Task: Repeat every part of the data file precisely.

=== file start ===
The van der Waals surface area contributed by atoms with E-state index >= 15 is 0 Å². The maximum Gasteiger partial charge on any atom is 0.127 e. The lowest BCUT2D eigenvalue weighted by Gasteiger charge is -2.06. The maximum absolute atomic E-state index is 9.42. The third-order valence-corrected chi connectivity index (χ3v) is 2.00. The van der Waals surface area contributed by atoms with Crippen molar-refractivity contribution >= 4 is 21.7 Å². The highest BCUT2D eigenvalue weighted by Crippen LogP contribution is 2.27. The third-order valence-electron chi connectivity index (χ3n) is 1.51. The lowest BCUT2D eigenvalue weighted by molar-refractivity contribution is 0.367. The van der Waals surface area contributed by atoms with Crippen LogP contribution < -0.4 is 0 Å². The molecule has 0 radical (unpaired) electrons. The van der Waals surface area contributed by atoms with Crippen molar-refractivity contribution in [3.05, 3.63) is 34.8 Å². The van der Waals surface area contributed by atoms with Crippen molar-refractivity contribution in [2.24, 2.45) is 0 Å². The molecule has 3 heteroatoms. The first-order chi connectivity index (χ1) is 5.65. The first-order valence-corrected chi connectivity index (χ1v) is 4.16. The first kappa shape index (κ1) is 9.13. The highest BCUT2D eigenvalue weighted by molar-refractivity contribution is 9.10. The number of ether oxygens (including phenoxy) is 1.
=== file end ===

The van der Waals surface area contributed by atoms with E-state index >= 15 is 0 Å². The maximum Gasteiger partial charge on any atom is 0.127 e. The lowest BCUT2D eigenvalue weighted by Gasteiger charge is -2.06. The maximum absolute atomic E-state index is 9.42. The third-order valence-corrected chi connectivity index (χ3v) is 2.00. The van der Waals surface area contributed by atoms with Crippen molar-refractivity contribution >= 4 is 21.7 Å². The highest BCUT2D eigenvalue weighted by Crippen LogP contribution is 2.27. The third-order valence-electron chi connectivity index (χ3n) is 1.51. The lowest BCUT2D eigenvalue weighted by molar-refractivity contribution is 0.367. The van der Waals surface area contributed by atoms with Crippen LogP contribution < -0.4 is 0 Å². The molecule has 0 radical (unpaired) electrons. The van der Waals surface area contributed by atoms with Crippen molar-refractivity contribution in [3.05, 3.63) is 34.8 Å². The van der Waals surface area contributed by atoms with Crippen molar-refractivity contribution in [2.24, 2.45) is 0 Å². The molecule has 3 heteroatoms. The first-order chi connectivity index (χ1) is 5.65. The first-order valence-corrected chi connectivity index (χ1v) is 4.16. The first kappa shape index (κ1) is 9.13. The highest BCUT2D eigenvalue weighted by molar-refractivity contribution is 9.10. The number of ether oxygens (including phenoxy) is 1.